by GM Dorian Rogozenco
The fifth round of the Kings Tournament finally brought the second decisive game. Topalov against Nisipeanu played in his trademark style: the ex-World Champion sacrificed a pawn in the opening and then crushed opponent’s defense by a powerful exchange sacrifice. The Romanian GM was under constant pressure right from the beginning and in spite of tenacious defense, he finally succumbed in time-trouble.
Caruana against Ivanchuk also sacrificed the exchange for better control over light squares. As the young Italian said afterwards “visually it looked strong, but it is not clear that White can reach any advantage after that". Both opponents missed a tactical possibility for White at move 25, after which Black’s chanced already started to look preferable. However, on move 30 the players suddenly agreed to a draw…
Thus, before the last round two players are leading with 3 points out of 5: Ivanchuk and Topalov. In the last round they’ll face each other to decide the winner of the tournament. Theoretically, if they make a draw and Caruana wins against Nisipeanu, the Italian GM can join the leaders. In case of a tie, the winner will be decided in a rapid match.
Topalov,Veselin (2769) - Nisipeanu,Liviu-Dieter (2668) [E15]
A popular opening variation lately: White sacrificed a pawn to open files and set pressure on opponent's center. It must be said that both players are good specialists of this opening line.
Below are few examples of the previous games in this line played by present players. Notice that Topalov won his both games.
10...Nc6 11.Qf5 Nf6 12.e4 d6 13.e5 Qd7 14.Qf4 (14.Qc2 Nb4 15.Qe2 Ba6 16.Qe1 Nc2 17.Qd2 Nxa1 18.exf6 Bxf6 19.Re1+ Be7 20.Nc3 0-0 21.Ne5 Qc8 22.Nc6 Bd8 23.Nd5 Qg4 24.b3 Bb7 25.h3 Qh5 26.Nce7+ Kh8 27.Nf4 1-0 (27) Nisipeanu,L (2661)-Pelletier,Y (2611) Rijeka 2010) 14...Nh5 15.Qc4 0-0 16.Nc3 Rae8 17.Be3 Nb4 18.Rd2 Ba6 19.Qb3 Nd3 20.Qa3 Qc8 21.exd6 Bxd6 22.Rad1 Be7 23.Nd5 Nb4 24.Ne5 Nxd5 25.Bxd5 Nf6 26.Bg2 c4 27.Qc3 Bb5 28.h3 Bc5 29.Bxc5 Qxc5 30.Rd5 Nxd5 31.Rxd5 Qc7 32.Rxb5 Rc8 33.Nc6 Rfe8 34.Rb4 Re2 35.Bf3 Re6 36.Rxc4 Rce8 37.Kg2 1-0 (37) Topalov,V (2803)-Bacrot,E (2716) Nanjing 2010;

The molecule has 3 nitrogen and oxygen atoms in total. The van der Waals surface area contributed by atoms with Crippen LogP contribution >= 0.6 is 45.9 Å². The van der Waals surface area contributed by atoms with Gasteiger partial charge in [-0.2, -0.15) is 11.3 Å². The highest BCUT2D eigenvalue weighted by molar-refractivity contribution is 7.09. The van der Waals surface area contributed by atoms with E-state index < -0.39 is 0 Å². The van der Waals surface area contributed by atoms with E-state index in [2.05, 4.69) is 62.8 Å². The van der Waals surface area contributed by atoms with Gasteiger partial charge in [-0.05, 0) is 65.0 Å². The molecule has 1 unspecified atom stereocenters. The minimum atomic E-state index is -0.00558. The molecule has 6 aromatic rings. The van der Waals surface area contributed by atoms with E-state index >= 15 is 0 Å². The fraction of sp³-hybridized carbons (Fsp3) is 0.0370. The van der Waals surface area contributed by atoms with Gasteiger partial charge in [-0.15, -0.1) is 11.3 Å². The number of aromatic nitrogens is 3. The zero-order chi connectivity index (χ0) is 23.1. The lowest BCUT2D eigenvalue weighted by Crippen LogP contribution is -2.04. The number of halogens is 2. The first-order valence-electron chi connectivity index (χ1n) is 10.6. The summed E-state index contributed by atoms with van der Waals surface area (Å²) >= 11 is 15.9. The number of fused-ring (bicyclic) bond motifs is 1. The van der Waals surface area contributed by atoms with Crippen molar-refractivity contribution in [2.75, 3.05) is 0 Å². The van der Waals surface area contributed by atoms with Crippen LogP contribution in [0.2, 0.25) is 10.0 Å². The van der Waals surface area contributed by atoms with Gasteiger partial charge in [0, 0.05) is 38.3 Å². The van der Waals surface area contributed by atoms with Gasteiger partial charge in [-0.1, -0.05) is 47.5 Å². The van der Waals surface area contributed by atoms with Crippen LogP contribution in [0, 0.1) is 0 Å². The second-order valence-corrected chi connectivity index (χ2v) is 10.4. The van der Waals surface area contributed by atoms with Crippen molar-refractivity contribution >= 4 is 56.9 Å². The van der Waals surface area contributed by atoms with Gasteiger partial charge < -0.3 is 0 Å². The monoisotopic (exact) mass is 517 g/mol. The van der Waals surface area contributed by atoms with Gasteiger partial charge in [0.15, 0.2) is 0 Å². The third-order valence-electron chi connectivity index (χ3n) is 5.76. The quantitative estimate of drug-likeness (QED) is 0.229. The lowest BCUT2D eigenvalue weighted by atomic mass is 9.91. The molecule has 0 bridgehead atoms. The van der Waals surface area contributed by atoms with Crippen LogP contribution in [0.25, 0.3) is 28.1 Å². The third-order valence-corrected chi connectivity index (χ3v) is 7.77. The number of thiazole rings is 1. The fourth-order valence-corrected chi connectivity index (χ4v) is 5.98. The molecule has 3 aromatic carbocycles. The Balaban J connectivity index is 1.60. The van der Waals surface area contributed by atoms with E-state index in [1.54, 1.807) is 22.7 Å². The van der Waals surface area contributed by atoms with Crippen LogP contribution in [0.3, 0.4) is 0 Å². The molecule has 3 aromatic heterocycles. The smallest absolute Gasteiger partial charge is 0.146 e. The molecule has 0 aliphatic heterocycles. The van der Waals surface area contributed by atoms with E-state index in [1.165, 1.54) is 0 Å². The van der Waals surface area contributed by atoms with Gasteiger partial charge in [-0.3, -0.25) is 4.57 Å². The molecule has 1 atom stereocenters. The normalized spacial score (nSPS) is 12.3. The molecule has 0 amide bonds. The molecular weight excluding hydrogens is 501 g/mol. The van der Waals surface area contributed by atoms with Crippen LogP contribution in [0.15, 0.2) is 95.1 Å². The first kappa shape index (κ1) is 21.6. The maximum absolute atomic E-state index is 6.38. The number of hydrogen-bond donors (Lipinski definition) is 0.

10...Qc8 11.a3 (11.Nh4 Bxh4 12.Rxd5 Be7 13.Nc3 Nc6 14.Qe4 0-0 15.Rh5 g6 16.Rh3 f5 17.Qe3 Rf7 18.Bd5 1/2-1/2 (18) Nisipeanu,L (2689)-Baklan,V (2618) Germany 2007) 11...Nf6 12.Bg5 d5 13.Bxf6 Bxf6 14.Nc3 Bxc3 15.bxc3 Na6 16.Nh4 g6 17.Bxd5 Bxd5 18.Rxd5 0-0 19.Rad1 Nc7 20.Rd7 Ne6 21.Qe4 Qe8 22.Nf3 c4 23.Qh4 Nc5 24.Re7 Rd8 25.Rf1 1-0 (25) Topalov,V (2777)-Anand,V (2798) Bilbao 2008. 11.Nc3 a6
The plan with Nc7 and a6 didn't get much praise from Topalov after the game.
A new move in this particular position. 12.Qf5 and 12.Ne4 have been played before.
12...0-0 13.e3 Ra7 14.Rd2 Ne6 15.Rad1 Nxf4 16.exf4 Qc8 17.h4
White has good positional compensation for the sacrificed pawn. Together with being under pressure in the center, Black must always reckon with Nf3-g5.
In such positions Black should always consider to eliminate the potentially very dangerous knight on f3. Therefore serious attention deserved 17...Bxf3 18.Bxf3 Nc6, although it seems that this doesn't fully solve the problems: 19.Nd5 Bd8 (19...Qd8 20.Qe4 Bf6 21.Nxf6+ Qxf6 22.Rxd7 Rxd7 23.Rxd7 Nd4 24.Bg2 Rd8 25.Rxd8+ Qxd8 26.Qb7 wins a pawn for White.) 20.h5.
According to Topalov the best was 17...h6.
A somewhat unexpected waiting move. Clearly, taking away square b4 from the black knight is good for White, but the question is whether he can allow himself playing such quiet moves.
Strong looked 18.Ng5 Bxg5 (18...g6 19.Nge4) 19.hxg5 Nc6 (Both 19...Bxg2 20.Kxg2 Nc6 21.Rh1 g6 22.Nd5 and 19...Re8 20.Rxd6 Bxg2 21.Kxg2 Nd7 22.Qf5 are just bad for Black) 20.Nd5 Qd8 21.Be4 h6 Black is obviously playing with fire. White has more than one way to achieve advantage 22.Nf6+!? (22.gxh6 Nd4 23.Rxd4 cxd4 24.hxg7 is also dangerous for Black) 22...gxf6 23.Rxd6 Nd4 24.Rxd8 Nxc2 25.Bxc2 White is better.
According to Topalov good is also 18.Nd5 Bxd5 19.Rxd5 Nc6 20.a3.
Again a principled option is 18...Bxf3 19.Bxf3 Nc6, after which White can consider playing something like this: 20.Bxc6 Qxc6 21.Nd5 Bd8 22.Qe4 (threatening a check on f6) 22...Qe8 23.Qf3 with good compensation for the pawn thanks to the mighty knight on d5.